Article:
The Queen of Hearts

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Tisch DeWilliams Celebrates 40 Years in Drag

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by Steve Desroches

Top Photo: Bobby Miller

There are a few red and yellow tulips alongside the road on Nelson Avenue presenting spring in a splash of colors. It begins to sprinkle and spots darken the paved walkway. Tisch DeWilliams comes to front door offering a big smile and a big hug.  The prism of colors throughout her home rivals the floral offerings of the season outside. Red organza over there and a splash of silver sequins here and a shock of green lamé in between. A few Styrofoam heads with wigs in various states of styling appear throughout. This is the workroom of a drag star, and these are the tools of the trade.

Soon, it will be opening night of Illusions the longest running drag revue in Provincetown, in which DeWilliams stars along with her good friend Billie Jean, Payton St. James, and Roxy Pops.  Saturday night’s show at the Crown and Anchor begins not only the 2018 season where she and her co-stars will perform over 70 shows, but it is also DeWilliams’ 40th year as a drag performer. When thinking about that number she shakes her head, laughs, and shrugs her shoulders. A native of Oklahoma City who began her journey to drag superstardom in Wichita, Kansas, before landing in Provincetown in the mid 1980s, DeWilliams loves what she does. In fact, she just loves. It’s the word she uses most often.

Photo: Bobby Miller

“I love Billie Jean,” says DeWilliams. “I’ve been doing drag for 40 years and we’ve been friends for 35. But you know what? Payton St. James. I absolutely love Payton St. James. I love, love, love Payton St. James.”

She loves working at the Crown and Anchor. And she loves how much owner Rick Murray and assistant general manager Rick Reynolds support the show. She loves the summer schedule for Illusions, Saturday and Sundays at 10 p.m., which brings in a party crowd, and Mondays and Tuesdays at 7:30 p.m., which, she notes, is good for children. And she adds for emphasis that the show is good for children. She loves that in Provincetown people want to bring their children to drag shows, something she notes is a rarity in most parts of the country when she goes on tour.  There’s no place like Provincetown, she adds. She loves that straight people come to drag shows here as while that is not as uncommon as children at shows throughout the country, here she finds the straight audience members are often seeing their very first drag show and they are so interested and engaged.

Forty years in drag is a long time. But 40 years on top is another thing, as she is one of the genre’s most beloved and accomplished. She’s seen it all and been through most of it, too, with changes in tastes, politics, and culture. So now that we are 10 years into the era of RuPaul’s Drag Race she doesn’t pay it much mind. Do what you do, and love it, and the rest falls into place. But there’s also a lot of hard work. All those outfits and fabrics that surround her are what will be on stage this season as she conjures up Patti LaBelle, Donna Summer, Gladys Knight, and surprises. Lots and lots of surprises. And what she says next is surprising. “There’s too much drag in Provincetown,” says De Williams raising her eyebrows, knowing what she just said is provocative. “I’m lucky that my name is established. It makes a difference. Don’t get me wrong. I love drag. But we could use more variety. When I first came to town there was a lot of drag, but also a lot of comedians and singers and a whole lot of all kinds of shows. But I get it. I get that RuPaul has made it so popular and he helps a lot. But I love all kinds of entertainment.”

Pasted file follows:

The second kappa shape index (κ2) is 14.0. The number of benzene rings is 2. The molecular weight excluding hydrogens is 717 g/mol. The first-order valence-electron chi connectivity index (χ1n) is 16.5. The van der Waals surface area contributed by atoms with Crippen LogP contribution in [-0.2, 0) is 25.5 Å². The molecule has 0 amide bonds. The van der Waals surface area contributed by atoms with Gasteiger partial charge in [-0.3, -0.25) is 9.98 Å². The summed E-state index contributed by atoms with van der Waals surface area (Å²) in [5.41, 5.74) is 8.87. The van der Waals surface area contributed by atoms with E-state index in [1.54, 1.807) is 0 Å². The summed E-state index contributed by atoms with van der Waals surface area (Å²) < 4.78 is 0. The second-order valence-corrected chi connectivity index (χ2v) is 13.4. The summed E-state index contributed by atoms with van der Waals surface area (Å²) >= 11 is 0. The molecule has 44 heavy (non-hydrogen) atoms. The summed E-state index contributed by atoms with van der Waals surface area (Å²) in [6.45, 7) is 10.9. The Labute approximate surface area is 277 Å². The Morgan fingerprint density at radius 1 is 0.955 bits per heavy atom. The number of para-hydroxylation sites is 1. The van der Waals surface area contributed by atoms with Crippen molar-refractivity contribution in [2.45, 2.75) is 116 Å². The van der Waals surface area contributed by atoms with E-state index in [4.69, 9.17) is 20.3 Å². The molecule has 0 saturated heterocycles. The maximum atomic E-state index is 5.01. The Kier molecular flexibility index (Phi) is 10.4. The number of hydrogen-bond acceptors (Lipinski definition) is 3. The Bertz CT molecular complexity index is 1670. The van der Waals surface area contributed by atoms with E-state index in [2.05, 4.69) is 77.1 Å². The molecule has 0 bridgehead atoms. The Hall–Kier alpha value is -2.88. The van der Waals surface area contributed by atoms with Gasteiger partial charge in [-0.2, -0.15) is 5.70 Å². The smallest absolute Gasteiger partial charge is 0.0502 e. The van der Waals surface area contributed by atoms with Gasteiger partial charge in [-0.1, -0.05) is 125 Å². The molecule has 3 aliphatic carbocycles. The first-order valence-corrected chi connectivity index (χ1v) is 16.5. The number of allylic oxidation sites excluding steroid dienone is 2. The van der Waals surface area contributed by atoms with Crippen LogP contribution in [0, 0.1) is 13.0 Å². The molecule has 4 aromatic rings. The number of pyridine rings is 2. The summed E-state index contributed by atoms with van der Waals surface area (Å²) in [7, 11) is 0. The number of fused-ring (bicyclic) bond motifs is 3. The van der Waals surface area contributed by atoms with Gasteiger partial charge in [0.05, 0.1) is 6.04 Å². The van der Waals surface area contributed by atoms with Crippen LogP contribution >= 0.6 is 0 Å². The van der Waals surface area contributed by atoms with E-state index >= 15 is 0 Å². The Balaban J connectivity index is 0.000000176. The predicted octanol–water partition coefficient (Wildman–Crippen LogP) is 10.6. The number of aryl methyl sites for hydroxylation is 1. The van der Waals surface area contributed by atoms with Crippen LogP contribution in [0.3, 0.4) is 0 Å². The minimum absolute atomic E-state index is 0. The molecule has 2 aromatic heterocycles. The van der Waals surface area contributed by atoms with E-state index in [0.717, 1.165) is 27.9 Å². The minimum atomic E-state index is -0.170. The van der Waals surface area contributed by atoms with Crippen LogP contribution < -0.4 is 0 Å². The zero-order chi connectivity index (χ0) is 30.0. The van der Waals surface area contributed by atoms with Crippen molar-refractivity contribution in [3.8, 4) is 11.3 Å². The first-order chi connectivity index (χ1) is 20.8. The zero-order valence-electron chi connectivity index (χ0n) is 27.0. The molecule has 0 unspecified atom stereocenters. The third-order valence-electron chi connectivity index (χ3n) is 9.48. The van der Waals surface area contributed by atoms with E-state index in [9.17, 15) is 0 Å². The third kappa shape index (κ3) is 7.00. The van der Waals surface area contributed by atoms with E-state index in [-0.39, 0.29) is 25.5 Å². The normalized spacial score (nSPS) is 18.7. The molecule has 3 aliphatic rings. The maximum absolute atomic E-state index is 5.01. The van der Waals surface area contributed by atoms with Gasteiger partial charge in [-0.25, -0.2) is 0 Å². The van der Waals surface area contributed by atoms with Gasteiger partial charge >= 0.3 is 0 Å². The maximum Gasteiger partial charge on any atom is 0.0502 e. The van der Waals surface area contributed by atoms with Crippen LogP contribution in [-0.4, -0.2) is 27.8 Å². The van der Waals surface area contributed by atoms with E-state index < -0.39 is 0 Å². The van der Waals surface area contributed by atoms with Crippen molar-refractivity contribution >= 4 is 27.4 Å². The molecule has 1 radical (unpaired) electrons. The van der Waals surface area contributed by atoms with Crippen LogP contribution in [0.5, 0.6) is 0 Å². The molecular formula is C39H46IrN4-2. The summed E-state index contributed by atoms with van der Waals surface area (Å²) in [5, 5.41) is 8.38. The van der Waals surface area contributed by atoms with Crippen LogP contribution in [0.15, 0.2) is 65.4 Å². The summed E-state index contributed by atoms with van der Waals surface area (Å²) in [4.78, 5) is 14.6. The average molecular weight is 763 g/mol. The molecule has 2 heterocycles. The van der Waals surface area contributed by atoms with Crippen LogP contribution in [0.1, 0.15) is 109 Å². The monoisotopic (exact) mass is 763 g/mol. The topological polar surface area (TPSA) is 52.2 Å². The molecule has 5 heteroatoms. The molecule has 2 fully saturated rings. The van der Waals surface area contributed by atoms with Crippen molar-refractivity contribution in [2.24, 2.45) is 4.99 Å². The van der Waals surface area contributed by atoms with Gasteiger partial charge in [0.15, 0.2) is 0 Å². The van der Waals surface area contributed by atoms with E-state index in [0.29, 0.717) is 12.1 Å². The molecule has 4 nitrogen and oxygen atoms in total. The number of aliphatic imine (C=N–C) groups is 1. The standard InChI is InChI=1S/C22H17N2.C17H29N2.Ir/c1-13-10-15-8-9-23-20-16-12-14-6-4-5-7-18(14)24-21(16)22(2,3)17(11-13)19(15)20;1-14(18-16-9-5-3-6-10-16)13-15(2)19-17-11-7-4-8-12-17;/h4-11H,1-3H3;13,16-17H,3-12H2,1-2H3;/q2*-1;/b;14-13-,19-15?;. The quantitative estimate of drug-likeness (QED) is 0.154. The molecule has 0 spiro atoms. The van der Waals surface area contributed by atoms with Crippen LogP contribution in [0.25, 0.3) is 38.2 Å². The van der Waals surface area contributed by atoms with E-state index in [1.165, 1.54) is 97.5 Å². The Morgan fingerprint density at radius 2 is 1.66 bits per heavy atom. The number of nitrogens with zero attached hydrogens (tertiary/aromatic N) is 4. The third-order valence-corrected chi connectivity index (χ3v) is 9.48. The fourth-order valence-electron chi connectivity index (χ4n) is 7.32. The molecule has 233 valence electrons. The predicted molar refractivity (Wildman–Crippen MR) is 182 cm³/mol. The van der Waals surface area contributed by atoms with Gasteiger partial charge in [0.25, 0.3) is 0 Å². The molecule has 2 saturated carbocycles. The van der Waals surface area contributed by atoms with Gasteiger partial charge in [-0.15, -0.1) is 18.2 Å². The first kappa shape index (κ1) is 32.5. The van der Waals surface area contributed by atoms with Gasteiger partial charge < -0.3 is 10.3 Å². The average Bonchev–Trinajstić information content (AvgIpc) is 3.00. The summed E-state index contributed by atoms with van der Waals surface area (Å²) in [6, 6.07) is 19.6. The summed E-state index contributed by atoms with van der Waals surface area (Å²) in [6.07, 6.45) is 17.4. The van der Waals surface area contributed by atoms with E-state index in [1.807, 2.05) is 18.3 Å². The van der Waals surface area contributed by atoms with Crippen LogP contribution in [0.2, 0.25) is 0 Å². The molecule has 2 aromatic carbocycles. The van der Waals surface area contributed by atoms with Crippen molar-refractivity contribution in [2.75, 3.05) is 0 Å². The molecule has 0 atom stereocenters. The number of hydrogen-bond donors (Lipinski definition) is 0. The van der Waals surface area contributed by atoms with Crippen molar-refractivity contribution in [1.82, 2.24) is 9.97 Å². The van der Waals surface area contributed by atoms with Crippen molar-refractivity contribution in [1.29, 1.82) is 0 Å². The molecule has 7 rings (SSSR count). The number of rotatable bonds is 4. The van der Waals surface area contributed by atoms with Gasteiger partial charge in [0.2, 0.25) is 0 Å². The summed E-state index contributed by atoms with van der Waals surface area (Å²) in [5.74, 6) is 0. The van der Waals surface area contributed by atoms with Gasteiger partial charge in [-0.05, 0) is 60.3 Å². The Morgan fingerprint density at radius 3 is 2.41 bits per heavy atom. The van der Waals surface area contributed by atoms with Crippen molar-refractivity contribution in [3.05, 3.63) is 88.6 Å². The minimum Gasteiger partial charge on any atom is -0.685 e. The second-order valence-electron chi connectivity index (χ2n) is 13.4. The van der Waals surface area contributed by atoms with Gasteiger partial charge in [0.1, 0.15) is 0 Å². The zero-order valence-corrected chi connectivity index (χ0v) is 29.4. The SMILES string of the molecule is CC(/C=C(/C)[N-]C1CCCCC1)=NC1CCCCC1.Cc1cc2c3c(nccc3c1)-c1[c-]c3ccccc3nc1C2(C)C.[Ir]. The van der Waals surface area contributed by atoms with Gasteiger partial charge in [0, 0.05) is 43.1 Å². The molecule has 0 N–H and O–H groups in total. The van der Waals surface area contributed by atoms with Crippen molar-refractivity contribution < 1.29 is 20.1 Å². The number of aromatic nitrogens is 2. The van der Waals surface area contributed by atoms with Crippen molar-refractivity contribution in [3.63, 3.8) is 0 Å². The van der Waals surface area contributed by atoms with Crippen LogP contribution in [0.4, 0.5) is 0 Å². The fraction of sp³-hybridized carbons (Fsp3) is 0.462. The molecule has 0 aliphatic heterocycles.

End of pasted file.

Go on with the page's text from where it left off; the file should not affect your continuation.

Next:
Starting drag in the 1970s seems so long ago, a lot longer than 40 years, considering how much has changed in that time period. DeWilliams looks out the window and remembers those early days in Wichita—how exhilarating it was to perform in those heady disco days of early gay liberation. She points a finger in the air and remembers when she brought Jimmy James to Kansas in the 1980s. Just publishing a photo of him as Marilyn Monroe in the gay newspaper drew a crowd of 900. What a night, she recalls. It’s that love of performing that’s driven her for four decades.

It’s also a love for oneself, because as RuPaul says, “If you can’t love yourself, how in the hell you gonna love somebody else?”  RuPaul may have made that phrase popular, but it’s always been at the root of good drag. DeWilliams puts her hands together in prayer fashion and says how hard it was to be a black drag queen when she started. She’s proud of her accomplishment for being able to overcome those obstacles, that her life went in a positive direction, and that she gets to share that love with everyone else on stage.

“Life is beautiful,” says DeWilliams. “I don’t look at my life and pay much attention to the bad things that happened, with people who have treated me bad or hurt me. I’m not upset with nobody. I don’t understand why people are that way, but they can be that way. Life is good, life is good.”

The first Illusions of the 2018 season is Saturday, May 12 at 8 p.m. at the Crown and Anchor, 247 Commercial St., Provincetown. The show runs into October. Tickets ($25) are available at the box office and online at onlyatthecrown.com. For more information 508.487.1430.

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